Thursday, July 3, 2014

Indian Monsoon July Forecast: A more hopeful 1st half and a totally dismal 2nd half for rainfall

The last weekly values of the sea surface temperatures (SSTs) in the Nino monitoring area are indicating they are gathering steam again after choking in June.

The real problem for the emergence of an El Nino this year was however the lack of coupling between El Nino like SSTs and atmosphere with the Southern Oscillation Index (SOI) remaining La Nina like. But this has changed during June and its present value is strongly El Nino as seen above. These changes would need to persist for several weeks in order for an El NiƱo to become established. But presently it signals the emergence of a weak to moderate El Nino.

The Indian Ocean Dipole (IOD) turning negative perhaps holds more adverse effect than the El Nino effect.. But both phenomena combining can create an effect of a strong El Nino that could stall the monsoon big. The present value of the IOD is minus 0.66 deg C.
The Madden-Julian Oscillation (MJO) can be characterized as an eastward moving 'pulse' of cloud and rainfall near the equator that typically recurs every 30 to 60 days.

According to Australia’s Bureau of Meteorology BOM model the MJO does not look too bright for rainfall in India:

"Over the past week, tropical activity has been enhanced over the central equatorial Pacific Ocean near the Date Line, and subdued over India. A weak Madden Julian Oscillation (MJO) cloud signature moved slowly eastwards over the equatorial Pacific this week and is likely to have contributed to the observed active weather in the central Pacific and supressed weather over the tropical Indian Ocean. It is typical for cloudiness to be supressed over the equatorial Indian Ocean when an active MJO signal is detected in the central Pacific.

Climate models indicate a spread of likely scenarios possible for the strength and movement of the MJO over the next two weeks, which suggests there is considerable uncertainty in this week's MJO outlook. Some models indicate the MJO will weaken further and become indiscernible, making it unlikely to influence tropical weather. Other models indicate the MJO will gain strength in the tropical northwest Pacific/southeast Asian region later this week, remaining slow moving in the region over the next fortnight. This scenario would likely act to enhance tropical weather in the northwest Pacific/southeast Asian region and raise the risk of tropical cyclone development, while continuing to supress activity over the tropical Indian Ocean."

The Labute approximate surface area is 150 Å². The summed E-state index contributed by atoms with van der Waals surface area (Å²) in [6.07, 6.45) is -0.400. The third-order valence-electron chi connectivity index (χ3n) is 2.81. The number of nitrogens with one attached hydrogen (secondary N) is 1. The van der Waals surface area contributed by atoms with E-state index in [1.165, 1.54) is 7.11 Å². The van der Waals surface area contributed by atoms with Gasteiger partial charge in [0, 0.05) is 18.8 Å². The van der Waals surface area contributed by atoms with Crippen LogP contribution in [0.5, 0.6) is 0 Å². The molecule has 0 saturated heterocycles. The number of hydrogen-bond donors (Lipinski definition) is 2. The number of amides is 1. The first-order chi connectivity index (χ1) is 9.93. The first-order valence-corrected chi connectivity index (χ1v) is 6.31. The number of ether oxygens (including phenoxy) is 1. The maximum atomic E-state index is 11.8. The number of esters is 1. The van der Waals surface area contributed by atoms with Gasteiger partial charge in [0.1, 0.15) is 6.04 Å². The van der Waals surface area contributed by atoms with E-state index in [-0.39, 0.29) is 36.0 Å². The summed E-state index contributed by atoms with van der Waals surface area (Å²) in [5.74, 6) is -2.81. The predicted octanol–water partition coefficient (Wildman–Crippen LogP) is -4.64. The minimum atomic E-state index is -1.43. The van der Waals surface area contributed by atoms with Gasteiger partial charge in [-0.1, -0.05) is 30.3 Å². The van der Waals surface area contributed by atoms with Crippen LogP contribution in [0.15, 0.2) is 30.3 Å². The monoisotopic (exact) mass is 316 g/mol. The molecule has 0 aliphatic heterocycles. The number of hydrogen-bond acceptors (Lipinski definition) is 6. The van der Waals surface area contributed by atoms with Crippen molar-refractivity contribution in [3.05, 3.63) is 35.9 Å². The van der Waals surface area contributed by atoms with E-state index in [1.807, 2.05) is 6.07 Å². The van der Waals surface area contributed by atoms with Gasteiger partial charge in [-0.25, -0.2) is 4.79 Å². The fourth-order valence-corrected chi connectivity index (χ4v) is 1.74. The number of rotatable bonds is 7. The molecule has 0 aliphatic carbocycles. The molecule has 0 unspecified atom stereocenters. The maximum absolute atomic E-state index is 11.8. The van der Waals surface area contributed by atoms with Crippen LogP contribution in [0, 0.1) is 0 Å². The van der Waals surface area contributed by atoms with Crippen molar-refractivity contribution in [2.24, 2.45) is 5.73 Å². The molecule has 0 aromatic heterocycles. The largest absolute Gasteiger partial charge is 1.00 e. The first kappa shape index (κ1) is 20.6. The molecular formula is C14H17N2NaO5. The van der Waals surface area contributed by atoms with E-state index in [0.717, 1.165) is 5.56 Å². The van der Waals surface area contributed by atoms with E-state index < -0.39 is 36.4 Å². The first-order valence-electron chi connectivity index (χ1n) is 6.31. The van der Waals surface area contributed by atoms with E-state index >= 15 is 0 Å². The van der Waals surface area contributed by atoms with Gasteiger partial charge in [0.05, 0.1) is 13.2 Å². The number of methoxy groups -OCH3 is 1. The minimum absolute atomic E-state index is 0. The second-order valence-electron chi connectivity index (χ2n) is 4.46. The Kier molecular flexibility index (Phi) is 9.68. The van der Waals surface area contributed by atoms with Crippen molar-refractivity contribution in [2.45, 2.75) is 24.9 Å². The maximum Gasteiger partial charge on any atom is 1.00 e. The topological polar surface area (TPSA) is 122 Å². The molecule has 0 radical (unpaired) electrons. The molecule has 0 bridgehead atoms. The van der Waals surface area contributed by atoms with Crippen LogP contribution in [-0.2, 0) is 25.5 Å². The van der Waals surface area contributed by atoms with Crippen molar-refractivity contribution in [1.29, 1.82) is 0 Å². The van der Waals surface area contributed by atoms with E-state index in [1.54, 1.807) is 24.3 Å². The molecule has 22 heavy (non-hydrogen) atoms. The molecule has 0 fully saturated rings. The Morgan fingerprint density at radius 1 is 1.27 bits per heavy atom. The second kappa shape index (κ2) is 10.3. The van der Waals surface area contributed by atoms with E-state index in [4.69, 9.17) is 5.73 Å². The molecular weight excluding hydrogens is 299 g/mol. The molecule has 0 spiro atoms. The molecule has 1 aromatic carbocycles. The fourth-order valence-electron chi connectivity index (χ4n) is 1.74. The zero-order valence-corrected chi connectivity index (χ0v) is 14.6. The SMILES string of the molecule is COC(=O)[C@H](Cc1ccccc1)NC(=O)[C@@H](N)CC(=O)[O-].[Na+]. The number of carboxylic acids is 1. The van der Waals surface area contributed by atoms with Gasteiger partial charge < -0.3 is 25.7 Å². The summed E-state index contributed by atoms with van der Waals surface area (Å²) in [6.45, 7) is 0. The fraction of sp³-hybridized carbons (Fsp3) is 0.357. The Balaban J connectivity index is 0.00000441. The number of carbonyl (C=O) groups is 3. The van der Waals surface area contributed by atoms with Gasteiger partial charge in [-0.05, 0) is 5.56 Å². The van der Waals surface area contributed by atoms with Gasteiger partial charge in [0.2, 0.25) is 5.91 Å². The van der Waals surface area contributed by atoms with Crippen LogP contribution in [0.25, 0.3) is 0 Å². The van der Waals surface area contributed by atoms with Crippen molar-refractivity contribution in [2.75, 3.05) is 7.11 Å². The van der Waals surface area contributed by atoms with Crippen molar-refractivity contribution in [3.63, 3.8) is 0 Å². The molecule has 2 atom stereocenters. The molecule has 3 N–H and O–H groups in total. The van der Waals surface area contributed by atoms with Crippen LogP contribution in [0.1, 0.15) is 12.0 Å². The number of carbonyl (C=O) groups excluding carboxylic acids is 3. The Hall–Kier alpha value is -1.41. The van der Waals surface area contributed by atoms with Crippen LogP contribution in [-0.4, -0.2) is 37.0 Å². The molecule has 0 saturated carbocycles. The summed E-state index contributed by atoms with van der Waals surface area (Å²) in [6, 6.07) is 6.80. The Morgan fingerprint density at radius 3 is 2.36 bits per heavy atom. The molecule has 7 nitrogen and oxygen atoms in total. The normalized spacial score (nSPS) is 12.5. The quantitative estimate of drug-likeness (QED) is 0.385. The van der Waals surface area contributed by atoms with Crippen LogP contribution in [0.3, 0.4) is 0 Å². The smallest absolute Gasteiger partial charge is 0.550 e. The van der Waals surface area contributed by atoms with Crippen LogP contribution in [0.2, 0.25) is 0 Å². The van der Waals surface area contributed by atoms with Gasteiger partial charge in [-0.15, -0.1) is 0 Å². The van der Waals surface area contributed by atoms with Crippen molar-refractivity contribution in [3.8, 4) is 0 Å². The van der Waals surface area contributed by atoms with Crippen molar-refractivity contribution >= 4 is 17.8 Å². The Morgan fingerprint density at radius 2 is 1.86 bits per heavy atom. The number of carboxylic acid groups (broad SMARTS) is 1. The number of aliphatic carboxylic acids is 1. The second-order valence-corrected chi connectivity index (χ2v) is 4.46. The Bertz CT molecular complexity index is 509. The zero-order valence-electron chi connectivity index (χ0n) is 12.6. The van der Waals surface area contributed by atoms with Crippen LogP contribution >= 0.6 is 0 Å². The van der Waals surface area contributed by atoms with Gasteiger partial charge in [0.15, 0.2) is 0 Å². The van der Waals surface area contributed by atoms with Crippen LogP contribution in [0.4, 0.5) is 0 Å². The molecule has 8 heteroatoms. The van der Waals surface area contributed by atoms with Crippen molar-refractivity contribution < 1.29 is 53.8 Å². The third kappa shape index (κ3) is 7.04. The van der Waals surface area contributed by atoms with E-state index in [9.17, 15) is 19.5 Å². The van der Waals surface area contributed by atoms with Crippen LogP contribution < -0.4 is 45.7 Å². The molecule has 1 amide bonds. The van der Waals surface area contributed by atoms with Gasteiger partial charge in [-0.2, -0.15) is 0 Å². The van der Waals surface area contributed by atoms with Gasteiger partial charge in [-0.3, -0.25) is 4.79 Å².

The US NOAA model however paints a more positive picture for India with 7-17 July the country experiencing moderate but widespread rainfall.  But the HinduBusinessLine proffers a possible caveat:
“This is also the time around when the ground will have been prepared for the initiation of a cyclone/typhoon in the north-west Pacific, east of the Philippines. These models hinted that a preparatory low-pressure area may take shape by the weekend. It would go on to become a strong typhoon in the East China Sea. The system would concurrently become the prominent feature in the entire Asian monsoon system and would start pulling in flows from the Arabian Sea.

These flows would be dragged into place over the West Coast first, before residual flows are hauled over peninsula, south Bay of Bengal, and onward into South China Sea/north-west Pacific.
Heavy to very heavy rain is likely over the West Coast right from Konkan-Mumbai down to north Kerala during the next week, according to a US Climate Prediction Centre.”


First half of July looks slightly better than June. The period 7-17 July looking relative productive in terms of rainfall, irrespective whether a typhoon develops as forecasted by US models. This scenario only flatters to deceive as around the 17, the monsoon is expected to go back to its slump. An intensifying El Nino accentuated in its effects by a moderate to strong negative IOD and aided by a weakened MJO paints 2nd half of July a picture of dismay for the Indian monsoon. 



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